Have you had a close call? Write to us about an aviation incident or accident that you have been involved in (as long as it’s not the subject of a current official investigation). If we publish your story, you will receive $500. Articles should be between 450 and 1400 words. Submit your close call by emailing fsa@casa.gov.au and your story could be published like this one and others in our close calls collection.


  1. Oh dear. Twenty years flying and you land downwind. No wonder you withheld your name. I would be embarrassed too

  2. 20 years flying doesn’t necessarily equate to many flying hours or a variety of flying conditions and landing at different airfields . We all live and learn with a bit of luck.. Sometimes Lady Luck does shine as she did this time, just as well
    Nobody could be as consistently negative as Walter, Walter must be Gods gift to aviation and the only pilot never to have made a mistake.

  3. Just unfathomable that this guy is still alive! One day we surely will be reading about him in a not so lucky outcome! The most basic of airmanship/ decision making was lacking here! 20 years he’s learned very little!
    I see the usual,suspects are here, my many fans -:) sad life you guys lead when you pursue every post I add, sheep are prolific in here but I guess we are in Australia

  4. Thanks for sharing your experience, not matter what it is one of us can learn from it, we all can make a mistake or two here and there, which I am sure most of us have had in the past, but sharing it is great, and I enjoy reading them. Obviously you have learned invaluably from this near disaster. We all are only human and we ALL do make mistakes… Again thanks for sharing….If no-one shared we would not have this site to see everyone’s stuff ups that some of us can learn from…

    • When wind direction changes suddenly, good plans need to be changed quickly.
      On a very long final from the west at Archerfield, ATIS indicated a downwind leg and landing to the west. The afternoon sea breeze then arrived and the TWR advised a change of runway / direction thus straight-approach! C210 full flap enabled me to reach threshold speed without need to request orbit to wash off now-excess airspeed.
      Hope this example shows how quickly wind direction can change and how quickly runway change is necessary!
      Good also that another pilot drew attention to this issue from another perspective.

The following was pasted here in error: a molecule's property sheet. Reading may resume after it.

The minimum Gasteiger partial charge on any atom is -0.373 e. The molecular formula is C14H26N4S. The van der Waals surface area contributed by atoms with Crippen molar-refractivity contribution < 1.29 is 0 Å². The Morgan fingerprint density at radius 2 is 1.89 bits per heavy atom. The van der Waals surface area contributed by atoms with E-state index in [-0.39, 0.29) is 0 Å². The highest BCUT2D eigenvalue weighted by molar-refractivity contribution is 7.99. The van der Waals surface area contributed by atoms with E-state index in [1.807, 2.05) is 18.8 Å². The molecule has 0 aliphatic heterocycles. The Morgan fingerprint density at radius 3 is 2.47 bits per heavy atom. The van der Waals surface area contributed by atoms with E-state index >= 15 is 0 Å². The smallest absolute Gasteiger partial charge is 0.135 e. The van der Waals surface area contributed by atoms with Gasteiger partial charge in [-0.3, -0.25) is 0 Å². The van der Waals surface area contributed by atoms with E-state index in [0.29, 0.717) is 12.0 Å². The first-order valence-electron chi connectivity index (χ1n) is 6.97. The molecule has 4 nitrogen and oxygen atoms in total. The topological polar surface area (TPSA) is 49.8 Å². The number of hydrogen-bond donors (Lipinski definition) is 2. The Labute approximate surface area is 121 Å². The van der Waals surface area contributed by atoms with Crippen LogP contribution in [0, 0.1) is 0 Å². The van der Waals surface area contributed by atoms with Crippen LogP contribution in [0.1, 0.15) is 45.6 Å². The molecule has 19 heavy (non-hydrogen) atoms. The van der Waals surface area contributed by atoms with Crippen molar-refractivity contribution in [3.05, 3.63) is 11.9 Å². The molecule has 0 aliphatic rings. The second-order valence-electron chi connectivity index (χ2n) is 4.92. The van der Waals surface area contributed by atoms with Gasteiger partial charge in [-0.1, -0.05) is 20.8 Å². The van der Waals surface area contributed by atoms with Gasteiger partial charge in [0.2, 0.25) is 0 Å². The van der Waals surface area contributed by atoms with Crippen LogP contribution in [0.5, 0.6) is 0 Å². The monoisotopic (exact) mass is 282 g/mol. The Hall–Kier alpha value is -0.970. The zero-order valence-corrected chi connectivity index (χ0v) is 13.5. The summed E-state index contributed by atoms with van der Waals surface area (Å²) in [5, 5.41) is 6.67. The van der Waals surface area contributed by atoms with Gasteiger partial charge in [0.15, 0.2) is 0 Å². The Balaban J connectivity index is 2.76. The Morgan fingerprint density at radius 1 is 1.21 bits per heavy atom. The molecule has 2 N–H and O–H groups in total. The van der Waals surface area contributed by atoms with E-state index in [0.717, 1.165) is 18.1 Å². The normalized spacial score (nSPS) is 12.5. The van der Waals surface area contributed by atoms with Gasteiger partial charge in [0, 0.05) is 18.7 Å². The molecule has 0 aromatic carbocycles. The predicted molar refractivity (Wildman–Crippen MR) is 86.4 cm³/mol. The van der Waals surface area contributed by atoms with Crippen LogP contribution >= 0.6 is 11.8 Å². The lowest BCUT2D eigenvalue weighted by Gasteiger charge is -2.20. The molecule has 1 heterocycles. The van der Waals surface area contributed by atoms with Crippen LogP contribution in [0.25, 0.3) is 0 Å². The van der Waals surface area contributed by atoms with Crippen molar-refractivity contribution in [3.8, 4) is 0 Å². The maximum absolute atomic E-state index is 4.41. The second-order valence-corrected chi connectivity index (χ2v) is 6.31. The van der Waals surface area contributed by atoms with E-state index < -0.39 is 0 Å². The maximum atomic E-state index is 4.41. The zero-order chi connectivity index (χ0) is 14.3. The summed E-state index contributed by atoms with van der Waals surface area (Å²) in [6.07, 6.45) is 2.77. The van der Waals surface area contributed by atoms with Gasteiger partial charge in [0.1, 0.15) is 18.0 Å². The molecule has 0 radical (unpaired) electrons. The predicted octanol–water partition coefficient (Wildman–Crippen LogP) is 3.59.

5. Kudos to you, for sharing what could have been a tragic outcome but in the end was just a major embarrassment. Back in the pre GPS/OZ Runways era, I too have “fixated” on a planned arrival direction and got it wrong. Luckily I have always tried to land just after the threshold, so had a nice long runway to stop on – I was very red faced and a little shaky when disembarking my passenger. That was the day I learnt that wind can & does change direction from that forecast/expected. Now, I always overfly the airstrip, not only to check the windsock but also to do a general pre landing strip check. Now in the “electronic” era I also find doing a quick ground/airspeed speed check, will help with landing management.

  6. “I was pulling back on the stick as much as I could to climb at the max rate without stalling it. I was just waiting for the wheels to hit the power lines as the ASI showed 40 knots but, as luck would it, I cleared them.”

    Just out of interest, what is the Max Rate and Max Angle of climb speeds in the Jabiru?

  7. You pulled up until l the ASI showed what?!. 40 knots? Gosh. Please, please, please DO NOT PULL BACK any more that the maximum angle of climb speed.

    Vx is the slowest (IAS), and is the Maximum ANGLE of climb. It allows one to climb to altitude within the shortest horizontal distance. (65 knots in a Jabiru) – pulling back any further means you will climb at a slower horizontal speed as well as at a shallower angle thus deteriorating your climb angle to clear obstacles!

    Vy is slightly faster, and is the Maximum RATE of climb.

    Please familiarize yourself with the above definitions, as you may not be so lucky next time and stall your plane on climb out. AVOID going less that the recommended speed in the Jabiru.

    By the way, thanks for sharing your experience and acknowledging your mistakes, so we all can learn from it and reinforce what we have learnt from our own mistakes. It is only human to make mistakes when distracted and to learn from our mistakes. It happens to the BEST of us!


    • That is correct for continuous climb, but in the end if you just need that little tiny extra to clear an obstacle you will probably be better off trading speed for height (just before the obstacle) even at the cost of not flying Vx after clearing the obstacle. Of course ideally you should never get yourself in that position, but if you do it’s better to keep Vx until you are close to the obstacle and then trade the speed for that tiny bit of extra height just before the obstacle.